According to the FDA, “Most people get better within 5–7 days. Some infections are very mild, but others are severe or even life-threatening. Around 5–10 percent of those who are diagnosed with STEC infection develop a potentially life-threatening complication, known as hemolytic uremic syndrome (HUS).” Children are especially susceptible for developing HUS due to an Ecoli infection.
Hemolytic uremic syndrome is tricky because at that point in the illness, the diarrhea symptoms seem to be improving and a parent might optimistically think their child is getting better and just needs some extra rest to heal.
Since children are at high risk during an outbreak like this, it is a good idea to keep an eye out for symptoms and other ways to prevent illness. As parents, it is important to balance our desire to be health conscious and supportive of healthy food movements with a dose of caution when it comes to uncooked foods. There is a reason why some cities have laws that restaurants cannot buy food from local farmer’s markets to serve patrons in their restaurants — these smaller establishments usually do not have as many health safety checks in place to insure that their food will not accidentally become contaminated with foodborne illnesses like E. coli.
The only way to know for sure if your child (or you) is infected is for a doctor to order a laboratory test of their stool specimen. Many doctors, if they don’t test for E. coli, first, could mistakenly diagnose your child with a more generalized bacterial infection and prescribe antibiotics. In fact, New York’s health department warns that antibiotics should not be used to treat E. coli because in some cases it can increase the risk of complications.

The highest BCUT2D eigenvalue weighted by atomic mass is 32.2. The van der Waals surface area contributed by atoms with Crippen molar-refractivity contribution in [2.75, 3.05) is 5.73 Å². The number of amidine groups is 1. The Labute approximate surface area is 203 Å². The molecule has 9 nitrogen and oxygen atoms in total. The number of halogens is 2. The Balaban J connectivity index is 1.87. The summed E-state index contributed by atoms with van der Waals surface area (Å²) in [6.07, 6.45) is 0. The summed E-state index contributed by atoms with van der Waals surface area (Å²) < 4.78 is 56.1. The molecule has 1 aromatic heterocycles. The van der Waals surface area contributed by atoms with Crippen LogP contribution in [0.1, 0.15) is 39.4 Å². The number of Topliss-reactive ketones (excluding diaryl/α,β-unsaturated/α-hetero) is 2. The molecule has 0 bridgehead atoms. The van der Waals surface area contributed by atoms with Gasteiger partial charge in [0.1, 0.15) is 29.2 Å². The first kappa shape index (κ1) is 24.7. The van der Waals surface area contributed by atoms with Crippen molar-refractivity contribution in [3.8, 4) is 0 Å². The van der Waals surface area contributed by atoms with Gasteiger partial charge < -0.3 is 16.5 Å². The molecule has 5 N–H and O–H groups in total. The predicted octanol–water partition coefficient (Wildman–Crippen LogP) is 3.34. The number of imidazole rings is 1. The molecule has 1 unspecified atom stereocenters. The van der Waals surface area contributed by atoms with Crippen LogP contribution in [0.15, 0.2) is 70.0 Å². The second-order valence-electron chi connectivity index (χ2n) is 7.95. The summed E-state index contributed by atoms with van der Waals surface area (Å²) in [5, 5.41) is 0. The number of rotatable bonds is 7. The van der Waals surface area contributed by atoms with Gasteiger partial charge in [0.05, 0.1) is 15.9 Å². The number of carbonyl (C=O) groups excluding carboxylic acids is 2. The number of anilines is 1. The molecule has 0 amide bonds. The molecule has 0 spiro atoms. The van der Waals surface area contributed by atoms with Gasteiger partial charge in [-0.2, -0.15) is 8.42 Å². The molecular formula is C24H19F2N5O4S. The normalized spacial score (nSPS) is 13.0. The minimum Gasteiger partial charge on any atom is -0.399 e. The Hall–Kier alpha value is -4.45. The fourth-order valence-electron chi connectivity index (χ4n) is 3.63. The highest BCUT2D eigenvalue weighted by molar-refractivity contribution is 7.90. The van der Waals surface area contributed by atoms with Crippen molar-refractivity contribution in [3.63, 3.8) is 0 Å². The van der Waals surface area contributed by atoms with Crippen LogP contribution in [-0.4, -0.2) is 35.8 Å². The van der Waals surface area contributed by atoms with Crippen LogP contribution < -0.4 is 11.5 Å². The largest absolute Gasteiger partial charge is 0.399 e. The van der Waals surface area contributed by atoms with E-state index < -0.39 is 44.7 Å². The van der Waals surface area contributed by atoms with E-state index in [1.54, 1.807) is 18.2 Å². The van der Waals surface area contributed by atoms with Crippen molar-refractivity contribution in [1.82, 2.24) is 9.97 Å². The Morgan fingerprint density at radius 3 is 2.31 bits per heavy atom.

This is why testing is so important prior to diagnosis and treatment of stomach illnesses like E. coli (and other foodborne illnesses). You must ask your doctor specifically to test for E. coli 0157:H7, especially if your child has bloody diarrhea, because it is a specialized test that the doctor will need to order.
The overwhelming majority of foodborne illnesses in the United States are never reported to public health agencies. Local and state health agencies recommend that patients diagnosed with food poisoning report cases of food poisoning. Based on the time it takes for test results to return and the national databases to be updated, the state and federal agencies speculate that there may be more cases linked to the outbreak. Medical providers have obtained stool samples from the identified victims to test for genetic matches. By linking illnesses to food products, the health agencies can do traceback investigations to find the brand or grower of the romaine, and recall it from stores.
If you believe you have developed an E coli infection from eating romaine lettuce, we want you to know that an E coli Lawyer at the Lange Law Firm, PLLC is currently investigating this matter and offering free legal consultations. Our lawyer, Jory Lange became a lawyer to help make our communities and families safer.
If you or a loved one have become ill with E coli, you can call (833) 330-3663 for a free legal consultation or complete the form here.
By: Candess Zona-Mendola, Editor (Non-Lawyer)